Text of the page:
Situation of Soviet Jews Reflected at U.N. Council Parley in Geneva

Discrimination against Jews in the Soviet Union was cited here at today’s session of the United Nations Economic and Social Council as an example of the need for the adoption of the draft Declaration on Religious Intolerance.

The importance of immediate adoption of such a declaration, to assure religious freedom, was stressed at today’s session by United States delegate W. Means. Yesterday, the same request was voiced by Mrs. Marietta Tree, U.S. delegate, and by delegates from the United Kingdom and Austria during a discussion on the Human Rights Commission of the Economic and Social Council. In the debate over the Commission’s report earlier this year, several delegations had raised the problem of the situation of Soviet Jews. The Soviet delegates at that session had blocked any declaration alluding to Soviet Jewry.

With obvious reference to the Soviet Union, but, in accordance with accepted procedure, without mentioning that country by name, Mr. Means said today that in a country where freedom of religion is officially granted by the constitution, synagogues are closed, Jews are discriminated against, sacramental food is denied them and only one yeshiva is open for a community of millions.

U.S. DELEGATE STRESSES DENIAL OF EMIGRATION RIGHTS TO JEWS IN RUSSIA

Noting that Jews are systematically accused and put to trial for economic crimes, Mr. Means said the Jews “have no possibility to emigrate” and that this denial of their right to leave was a disregard of fundamental human rights. Other delegates who raised the question of the fate of Soviet Jewry at today’s session were M. Bouquin of France, Sir Samuel Hoare of the United Kingdom, Mr. Garcia of Argentina and the Austrian delegate.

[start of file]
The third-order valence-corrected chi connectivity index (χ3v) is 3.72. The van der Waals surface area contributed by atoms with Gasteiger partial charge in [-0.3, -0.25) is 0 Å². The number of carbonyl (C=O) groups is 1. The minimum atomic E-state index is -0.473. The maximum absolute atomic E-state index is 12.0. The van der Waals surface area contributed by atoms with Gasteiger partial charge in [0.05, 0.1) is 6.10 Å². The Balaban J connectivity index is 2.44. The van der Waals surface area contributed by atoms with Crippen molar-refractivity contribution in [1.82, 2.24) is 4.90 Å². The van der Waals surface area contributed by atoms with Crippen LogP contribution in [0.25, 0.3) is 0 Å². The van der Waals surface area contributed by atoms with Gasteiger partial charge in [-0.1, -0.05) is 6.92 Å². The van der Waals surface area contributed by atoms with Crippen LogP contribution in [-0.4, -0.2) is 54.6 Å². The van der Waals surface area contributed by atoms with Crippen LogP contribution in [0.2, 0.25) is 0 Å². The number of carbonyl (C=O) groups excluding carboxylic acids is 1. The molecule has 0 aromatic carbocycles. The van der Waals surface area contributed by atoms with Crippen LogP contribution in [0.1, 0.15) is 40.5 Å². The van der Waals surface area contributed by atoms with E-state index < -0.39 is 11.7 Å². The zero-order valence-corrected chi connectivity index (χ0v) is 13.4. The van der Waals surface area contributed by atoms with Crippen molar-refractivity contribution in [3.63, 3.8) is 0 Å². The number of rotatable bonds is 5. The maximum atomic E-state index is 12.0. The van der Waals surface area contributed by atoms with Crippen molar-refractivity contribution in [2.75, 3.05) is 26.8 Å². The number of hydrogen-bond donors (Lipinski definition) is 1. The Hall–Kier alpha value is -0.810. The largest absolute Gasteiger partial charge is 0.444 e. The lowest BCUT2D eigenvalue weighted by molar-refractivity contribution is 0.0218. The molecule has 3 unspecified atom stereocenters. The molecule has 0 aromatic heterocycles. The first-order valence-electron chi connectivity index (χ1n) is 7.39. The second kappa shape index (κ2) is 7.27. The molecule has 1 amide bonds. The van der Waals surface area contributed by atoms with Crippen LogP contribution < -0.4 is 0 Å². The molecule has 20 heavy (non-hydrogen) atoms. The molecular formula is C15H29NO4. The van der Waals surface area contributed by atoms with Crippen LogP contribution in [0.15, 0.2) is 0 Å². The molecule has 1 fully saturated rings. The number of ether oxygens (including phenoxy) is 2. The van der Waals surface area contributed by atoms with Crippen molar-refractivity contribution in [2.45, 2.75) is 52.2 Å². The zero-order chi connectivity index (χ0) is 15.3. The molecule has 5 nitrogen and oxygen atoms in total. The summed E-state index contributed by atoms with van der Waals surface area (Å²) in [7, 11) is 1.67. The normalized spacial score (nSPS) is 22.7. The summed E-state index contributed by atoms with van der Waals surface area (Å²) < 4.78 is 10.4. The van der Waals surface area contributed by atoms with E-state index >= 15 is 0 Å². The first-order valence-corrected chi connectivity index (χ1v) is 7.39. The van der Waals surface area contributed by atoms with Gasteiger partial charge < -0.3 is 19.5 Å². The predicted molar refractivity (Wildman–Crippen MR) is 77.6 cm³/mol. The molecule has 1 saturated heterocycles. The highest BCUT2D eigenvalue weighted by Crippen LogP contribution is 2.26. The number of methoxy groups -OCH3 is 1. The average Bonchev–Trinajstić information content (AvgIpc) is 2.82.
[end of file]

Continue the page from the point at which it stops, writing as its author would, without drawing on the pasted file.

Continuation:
During the debate, a heated discussion took place on the issue between the Soviet delegate, who tried to minimize the importance of the question of religious intolerance, and the French and British delegates. The representatives of Britain and France insisted on the urgency for the adoption of a declaration against religious intolerance.

At an earlier session today, the Social Committee of ECOSOC defeated by a vote of 15 to two, a Czech proposal calling for the postponement of the publication of a U.N. study by Judge Ingles of the Philippines on the right of persons to leave any country –a sensitive issue in the eyes of the Soviet Bloc delegates. The Soviet delegate also favored the postponement, declaring that the problem of the right to leave a country was “of no importance.”

The World Jewish Congress, today submitted a memorandum to the Economic and Social Council stressing the need to deal with the problem of religious intolerance. Citing the problem of restrictions placed on the baking of matzot by the Soviet Government, the document refers to the U.N. study on religious intolerance prepared by M. Krishnaswami of India, which declares:

“The members of a religion or belief shall not be prevented from acquiring or producing all materials and objects necessary for the performance or the observance of prescribed rituals or practices, including dietary practices. Where the Government control the means of production and distribution, it shall make such material or objects, or the means of producing them, available to the members of the religion or belief concerned.”

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